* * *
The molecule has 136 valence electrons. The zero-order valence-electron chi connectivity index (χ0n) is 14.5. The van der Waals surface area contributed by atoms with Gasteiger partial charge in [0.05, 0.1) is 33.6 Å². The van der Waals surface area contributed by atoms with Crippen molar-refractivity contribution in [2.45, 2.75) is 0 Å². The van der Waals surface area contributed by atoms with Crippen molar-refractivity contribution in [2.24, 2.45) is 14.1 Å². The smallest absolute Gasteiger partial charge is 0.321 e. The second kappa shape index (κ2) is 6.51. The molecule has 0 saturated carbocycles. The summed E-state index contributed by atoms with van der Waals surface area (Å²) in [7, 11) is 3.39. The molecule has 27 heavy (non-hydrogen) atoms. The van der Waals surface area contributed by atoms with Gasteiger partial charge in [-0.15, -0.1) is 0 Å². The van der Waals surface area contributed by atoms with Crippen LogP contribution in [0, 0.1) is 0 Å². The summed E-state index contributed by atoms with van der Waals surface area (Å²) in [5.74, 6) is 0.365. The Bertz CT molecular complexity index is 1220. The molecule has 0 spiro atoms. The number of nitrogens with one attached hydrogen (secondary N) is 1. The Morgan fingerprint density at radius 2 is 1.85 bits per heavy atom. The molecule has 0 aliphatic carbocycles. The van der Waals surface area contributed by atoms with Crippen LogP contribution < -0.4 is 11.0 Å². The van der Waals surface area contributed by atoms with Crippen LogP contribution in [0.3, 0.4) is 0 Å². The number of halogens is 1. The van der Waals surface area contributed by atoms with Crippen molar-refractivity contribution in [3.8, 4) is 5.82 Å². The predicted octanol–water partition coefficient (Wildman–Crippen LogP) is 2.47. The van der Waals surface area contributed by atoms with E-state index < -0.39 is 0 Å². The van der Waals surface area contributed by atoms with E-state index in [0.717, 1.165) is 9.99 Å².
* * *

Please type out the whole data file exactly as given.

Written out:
The molecule has 136 valence electrons. The zero-order valence-electron chi connectivity index (χ0n) is 14.5. The van der Waals surface area contributed by atoms with Gasteiger partial charge in [0.05, 0.1) is 33.6 Å². The van der Waals surface area contributed by atoms with Crippen molar-refractivity contribution in [2.45, 2.75) is 0 Å². The van der Waals surface area contributed by atoms with Crippen molar-refractivity contribution in [2.24, 2.45) is 14.1 Å². The smallest absolute Gasteiger partial charge is 0.321 e. The second kappa shape index (κ2) is 6.51. The molecule has 0 saturated carbocycles. The summed E-state index contributed by atoms with van der Waals surface area (Å²) in [7, 11) is 3.39. The molecule has 27 heavy (non-hydrogen) atoms. The van der Waals surface area contributed by atoms with Gasteiger partial charge in [-0.15, -0.1) is 0 Å². The van der Waals surface area contributed by atoms with Crippen LogP contribution in [0, 0.1) is 0 Å². The summed E-state index contributed by atoms with van der Waals surface area (Å²) in [5.74, 6) is 0.365. The Bertz CT molecular complexity index is 1220. The molecule has 0 spiro atoms. The number of nitrogens with one attached hydrogen (secondary N) is 1. The Morgan fingerprint density at radius 2 is 1.85 bits per heavy atom. The molecule has 0 aliphatic carbocycles. The van der Waals surface area contributed by atoms with Crippen LogP contribution < -0.4 is 11.0 Å². The van der Waals surface area contributed by atoms with Crippen LogP contribution in [0.3, 0.4) is 0 Å². The number of halogens is 1. The van der Waals surface area contributed by atoms with Crippen molar-refractivity contribution in [3.8, 4) is 5.82 Å². The predicted octanol–water partition coefficient (Wildman–Crippen LogP) is 2.47. The van der Waals surface area contributed by atoms with E-state index < -0.39 is 0 Å². The van der Waals surface area contributed by atoms with E-state index in [0.717, 1.165) is 9.99 Å².